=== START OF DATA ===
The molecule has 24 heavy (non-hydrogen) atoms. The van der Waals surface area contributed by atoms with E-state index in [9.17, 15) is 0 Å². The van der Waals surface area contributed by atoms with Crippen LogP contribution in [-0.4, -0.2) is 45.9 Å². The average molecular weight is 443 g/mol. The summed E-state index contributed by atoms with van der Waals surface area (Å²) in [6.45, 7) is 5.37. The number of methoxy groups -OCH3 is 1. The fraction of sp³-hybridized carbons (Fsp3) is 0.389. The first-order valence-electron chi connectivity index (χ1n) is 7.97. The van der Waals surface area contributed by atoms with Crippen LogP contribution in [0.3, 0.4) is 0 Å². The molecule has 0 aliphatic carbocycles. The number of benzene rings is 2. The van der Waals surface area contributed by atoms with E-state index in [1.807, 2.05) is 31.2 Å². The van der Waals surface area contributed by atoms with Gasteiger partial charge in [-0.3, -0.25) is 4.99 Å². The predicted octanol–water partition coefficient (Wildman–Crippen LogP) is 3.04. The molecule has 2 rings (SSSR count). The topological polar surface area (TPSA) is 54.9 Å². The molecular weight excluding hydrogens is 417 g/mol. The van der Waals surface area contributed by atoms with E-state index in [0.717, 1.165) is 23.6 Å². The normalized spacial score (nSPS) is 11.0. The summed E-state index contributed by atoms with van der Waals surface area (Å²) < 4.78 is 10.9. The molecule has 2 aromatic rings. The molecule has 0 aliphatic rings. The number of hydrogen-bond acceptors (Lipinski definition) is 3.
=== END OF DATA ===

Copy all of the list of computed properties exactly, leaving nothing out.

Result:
The molecule has 24 heavy (non-hydrogen) atoms. The van der Waals surface area contributed by atoms with E-state index in [9.17, 15) is 0 Å². The van der Waals surface area contributed by atoms with Crippen LogP contribution in [-0.4, -0.2) is 45.9 Å². The average molecular weight is 443 g/mol. The summed E-state index contributed by atoms with van der Waals surface area (Å²) in [6.45, 7) is 5.37. The number of methoxy groups -OCH3 is 1. The fraction of sp³-hybridized carbons (Fsp3) is 0.389. The first-order valence-electron chi connectivity index (χ1n) is 7.97. The van der Waals surface area contributed by atoms with Crippen LogP contribution in [0.3, 0.4) is 0 Å². The molecule has 0 aliphatic carbocycles. The number of benzene rings is 2. The van der Waals surface area contributed by atoms with E-state index in [1.807, 2.05) is 31.2 Å². The van der Waals surface area contributed by atoms with Gasteiger partial charge in [-0.3, -0.25) is 4.99 Å². The predicted octanol–water partition coefficient (Wildman–Crippen LogP) is 3.04. The molecule has 2 rings (SSSR count). The topological polar surface area (TPSA) is 54.9 Å². The molecular weight excluding hydrogens is 417 g/mol. The van der Waals surface area contributed by atoms with E-state index in [0.717, 1.165) is 23.6 Å². The normalized spacial score (nSPS) is 11.0. The summed E-state index contributed by atoms with van der Waals surface area (Å²) < 4.78 is 10.9. The molecule has 2 aromatic rings. The molecule has 0 aliphatic rings. The number of hydrogen-bond acceptors (Lipinski definition) is 3.